Jul 122010

The National Broadband Plan and You, Part 2

By Cheryl Heppner, 7/11/10

More from the presentation by Karen Peltz Strauss —

More on the FCC’s Activities

– There will be a website link to the Disability Rights Office, information about workshops, access to fact sheets, an easy link to the form to file closed captioning complaints, and access to the new list of video program distributors to report a problem when watching TV captions. Overall the FCC is trying to dramatically expand and increase its communication with consumers.

– New rulemakings will be coming in the next few months to bring rules up to date:

– A Notice of Inquiry on real time text will be released in the third quarter of 2010. This will ask for feedback on what existing technology is already available and a reliable, interoperable standard.  Real time text is text refers to the ability to type to someone else and have every space and letter you type appear on the screen of the person you are connected to, as soon as you type it.  AOL has already been offering real time text for IM.

– An Notice of Inquiry on internet video programming and equipment will be released in the fourth quarter.

Updating Regulations

– Expansion of Section 255 of the Telecommunications Act is crucial. There is hope that H.R. 3101 will pass, as this would make it easier for the FCC by giving them explicit authority to take action on the items contained in the legislation.

– In addition, the FCC plans to address the Section 508 regulations.  When the regulations were passed, the Department of Justice was to report each year on the progress for video communication.  The last report was done in 2000.  An important announcement on Section 508 will be made soon.

– With Section 255, the FCC has not followed through on captioning complaints as it should have.  They are now stepping up and bringing these complaints to their Enforcement Bureau.  State and local governments who are broadcasting an event or hearing on the Internet must provide captioning just as they would at a physical location, because the Internet becomes their place of public accommodation.

– All laws need to be brought into the 21st century.  Technology is advancing at unprecedented speed.  The FCC hopes to foster collaboration and problem solving processes among stakeholders and promote the availability of innovative hardware and software.

– The FCC will finally be addressing the closed caption quality petition filed by consumer organizations in 2006. (NVRC played an very active role in this petition, and many of the examples of captioning problems were provided by consumers who reported them to NVRC.

– Four additional public notices will be released and one announcement will be made.

ADA 20th Anniversary Event – July 19

On Monday July 19, 2010 the FCC will have a celebration of the 20th anniversary of the Americans with Disabilities Act.  This will be a major event.  In the morning there will be a closed event at the White House, but an afternoon technology fair to view innovative technology, being held at the U.S. Department of Commerce in Washington, DC, will be open to the public. During the celebration, a video will be unveiled and there will be announcements on a number of proceedings.  Karen gave us three hints about the announcements: something on hearing aid compatibility, something on 3D television, and something on Section 504.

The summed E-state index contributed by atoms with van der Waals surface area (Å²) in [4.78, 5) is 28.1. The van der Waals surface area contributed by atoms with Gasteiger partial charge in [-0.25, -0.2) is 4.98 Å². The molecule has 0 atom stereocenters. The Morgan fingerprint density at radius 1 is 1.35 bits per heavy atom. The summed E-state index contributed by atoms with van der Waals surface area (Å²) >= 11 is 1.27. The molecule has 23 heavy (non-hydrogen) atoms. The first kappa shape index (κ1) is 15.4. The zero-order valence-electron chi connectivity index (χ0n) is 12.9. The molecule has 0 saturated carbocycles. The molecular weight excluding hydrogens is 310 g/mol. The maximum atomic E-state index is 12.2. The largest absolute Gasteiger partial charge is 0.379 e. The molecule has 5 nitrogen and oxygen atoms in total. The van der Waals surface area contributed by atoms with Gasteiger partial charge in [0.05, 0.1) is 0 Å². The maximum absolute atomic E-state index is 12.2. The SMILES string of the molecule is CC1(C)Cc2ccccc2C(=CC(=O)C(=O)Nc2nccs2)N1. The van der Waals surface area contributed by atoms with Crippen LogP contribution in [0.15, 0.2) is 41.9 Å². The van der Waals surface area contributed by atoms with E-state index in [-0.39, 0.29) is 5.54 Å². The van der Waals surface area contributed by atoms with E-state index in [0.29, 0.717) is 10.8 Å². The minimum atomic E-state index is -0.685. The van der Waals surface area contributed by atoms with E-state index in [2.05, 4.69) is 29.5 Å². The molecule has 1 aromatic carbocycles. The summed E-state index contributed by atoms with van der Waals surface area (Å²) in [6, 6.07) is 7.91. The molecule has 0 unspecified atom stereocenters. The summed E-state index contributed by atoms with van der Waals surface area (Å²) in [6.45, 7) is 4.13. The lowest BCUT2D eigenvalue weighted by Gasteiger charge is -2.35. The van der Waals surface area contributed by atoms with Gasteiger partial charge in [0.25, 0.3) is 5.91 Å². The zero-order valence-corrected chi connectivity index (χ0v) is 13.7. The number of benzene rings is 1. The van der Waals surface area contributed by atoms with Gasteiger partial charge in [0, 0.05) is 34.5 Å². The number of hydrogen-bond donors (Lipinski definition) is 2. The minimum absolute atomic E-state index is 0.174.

The ADA anniversary event will not be available live on the Internet, but it will be taped and then captioned and made available on the Web.

Closed Captioning

– The recent changes in the closed captioning complaint procedures now allow consumers to bring their closed captioning complaints directly to the FCC. There are four people who handle these complaints. This new procedure has sent the message to the industry that they are being watched.

– The FCC required realtime closed captioning for local news in its closed captioning regulations  only in the Top 25 markets.  The rationale for this decision is that there are 200 areas across the country that are “designated market areas” for broadcasters. The Top 25 of those areas reach a population area so huge that it covers 50% of the U.S. public. The FCC will be looking at different options for expanding the realtime closed captioning requirement to more areas.  One idea might be to increase the requirement to cover the Top 75 markets, and another would be to set a timeline to phase in all the remaining markets.

– Later this year the FCC will do an overall re-examination of the hearing aid compatibiity rules.

Questions About Closed Captioning

Q: I have video on demand but it is not captioned, and my provider, Comcast, says there is nothing they can do about this.

Karen: Comcast should not be telling consumers this.  Video on Demand has been covered by the captioning regulations since 2006, which requires captioning of all nonexempt English language programs.

Q: I experienced a 3-second delay in captions and was told the engineering standards were set some time ago and there was nothing that could be done. Where do I direct my complaint?

Karen: If there is a three-second delay on all shows, file a complaint with the cable or satellite provider.

– Thanks to NVRC, Fairfax